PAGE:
An URL Shortener is a service that takes long URLs and squeezes them into fewer characters to make a link easier to share, tweet, or email to friends. Using a shortened URL leaves more room to say what’s on your mind.
Goo.gl allows you to track, in real-time, the clicks and referrers on any shortened URL - a perfect tool to help you understand what appeals to your audience and to help you optimize your social, email, and other click-through campaigns. This service offers you these benefits:
- Stability: reliable service with good uptime.
- Security: warning message if the short URL points to a suspected malware, phishing, or spam website.
- Speed: fast resolution of short URLs (in a few milliseconds).
- Analytics: track the number of clicks on your link.
- Immutable: once created by you, no one can change them.
- Irrevocable: once created, they do not expire. Note, however, that Google reserves the right to remove any shortened URL, for example for spam, security or legal reasons.
The Google URL Shortener provides analytics tracking for all short URLs, to access your short URL’s analytics, just add
.info after any short URL, for example
http://goo.gl/Crj7U.info. This service currently reports short URL click analytics across various categories. The different analytics categories currently available include the raw click counts, and their distribution across referrers, browsers, platforms, and geographical locations. Additionally, you can slice this data across different time periods.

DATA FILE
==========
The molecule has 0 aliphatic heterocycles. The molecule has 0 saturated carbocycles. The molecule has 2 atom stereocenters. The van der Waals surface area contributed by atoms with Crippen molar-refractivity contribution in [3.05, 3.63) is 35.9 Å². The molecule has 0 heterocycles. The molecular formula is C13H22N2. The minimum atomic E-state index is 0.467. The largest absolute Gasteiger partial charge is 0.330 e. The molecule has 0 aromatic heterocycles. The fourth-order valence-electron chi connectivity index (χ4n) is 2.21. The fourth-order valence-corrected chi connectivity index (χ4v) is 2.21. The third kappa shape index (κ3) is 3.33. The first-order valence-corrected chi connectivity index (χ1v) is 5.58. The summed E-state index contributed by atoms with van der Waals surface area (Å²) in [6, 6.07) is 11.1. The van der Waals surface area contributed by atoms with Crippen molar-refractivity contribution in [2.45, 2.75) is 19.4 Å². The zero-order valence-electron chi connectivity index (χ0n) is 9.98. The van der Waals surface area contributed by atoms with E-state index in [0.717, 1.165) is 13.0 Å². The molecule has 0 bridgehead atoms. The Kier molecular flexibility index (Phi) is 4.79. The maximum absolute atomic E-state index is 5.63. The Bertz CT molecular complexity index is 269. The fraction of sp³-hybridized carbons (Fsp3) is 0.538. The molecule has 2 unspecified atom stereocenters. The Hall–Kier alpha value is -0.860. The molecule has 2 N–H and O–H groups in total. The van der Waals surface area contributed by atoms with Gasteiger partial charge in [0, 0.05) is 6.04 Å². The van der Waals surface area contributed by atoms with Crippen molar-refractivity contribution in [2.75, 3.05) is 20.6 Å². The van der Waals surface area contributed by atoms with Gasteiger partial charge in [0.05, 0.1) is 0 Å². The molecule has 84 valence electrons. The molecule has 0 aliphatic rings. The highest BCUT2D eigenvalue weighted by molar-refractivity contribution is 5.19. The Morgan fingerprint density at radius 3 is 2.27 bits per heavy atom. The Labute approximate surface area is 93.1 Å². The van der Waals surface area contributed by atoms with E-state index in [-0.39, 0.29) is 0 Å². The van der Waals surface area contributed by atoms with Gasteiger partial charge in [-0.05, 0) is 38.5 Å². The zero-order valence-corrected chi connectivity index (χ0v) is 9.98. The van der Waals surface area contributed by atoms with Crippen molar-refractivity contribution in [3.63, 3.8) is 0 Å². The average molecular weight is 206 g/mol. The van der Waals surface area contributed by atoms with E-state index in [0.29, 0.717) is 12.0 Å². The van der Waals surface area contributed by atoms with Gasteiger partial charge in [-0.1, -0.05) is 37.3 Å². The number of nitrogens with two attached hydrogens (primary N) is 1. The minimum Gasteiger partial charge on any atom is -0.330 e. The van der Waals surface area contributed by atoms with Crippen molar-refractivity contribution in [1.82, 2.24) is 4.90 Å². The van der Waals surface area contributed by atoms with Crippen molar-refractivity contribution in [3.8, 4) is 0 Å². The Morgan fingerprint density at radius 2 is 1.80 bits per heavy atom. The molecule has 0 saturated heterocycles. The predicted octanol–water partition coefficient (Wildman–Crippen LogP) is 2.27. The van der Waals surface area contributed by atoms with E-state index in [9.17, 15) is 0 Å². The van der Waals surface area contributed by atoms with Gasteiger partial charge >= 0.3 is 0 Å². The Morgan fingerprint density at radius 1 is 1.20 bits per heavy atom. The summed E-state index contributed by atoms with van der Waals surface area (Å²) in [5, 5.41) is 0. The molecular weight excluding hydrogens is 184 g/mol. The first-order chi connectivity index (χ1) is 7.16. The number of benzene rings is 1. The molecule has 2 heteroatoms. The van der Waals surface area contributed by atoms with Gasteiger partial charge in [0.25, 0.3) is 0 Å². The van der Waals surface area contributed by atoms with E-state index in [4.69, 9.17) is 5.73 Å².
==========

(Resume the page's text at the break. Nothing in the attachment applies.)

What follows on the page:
After a little research I could find a way in which I could trick the track for the analytics systems of the Google URL Shortener service, basically the tracker register each Request to each short URL before redirect the Request to the real URL, to get the statistics this service use the
User_Agent present on each HTTP Header to get the necessary information.
I found two ways (one easiest that other) to trick these Requests, the first method consist in the creation of a Virtual Host in a local web-server pointing to an URL like
www.cixtor.com configured in the file
/etc/hosts and identified by a local IP address like
127.0.3.4; using a local folder with a simple HTML file with a link to the short URL you can trick the Google URL Shortener tracker to think the link is placed in the real host accessed before (
www.cixtor.com in this case).
But that is a complicated way to do that simple thing, because all of that can be done using CURL, and this is how I could do it, basically two parameters available for this tool (through command-line), first the
--referer representing the Host/URL where was originated the Request, and second the
--user-agent indicating the type of browser and operating systems used to send the Request; so here is an example.
$ curl \ --referer 'www.google.com' \ --user-agent 'Mozilla/5.0 (X11; Linux x86_64) Chrome/26.0.1410.63' \ --head 'http://goo.gl/Crj7U'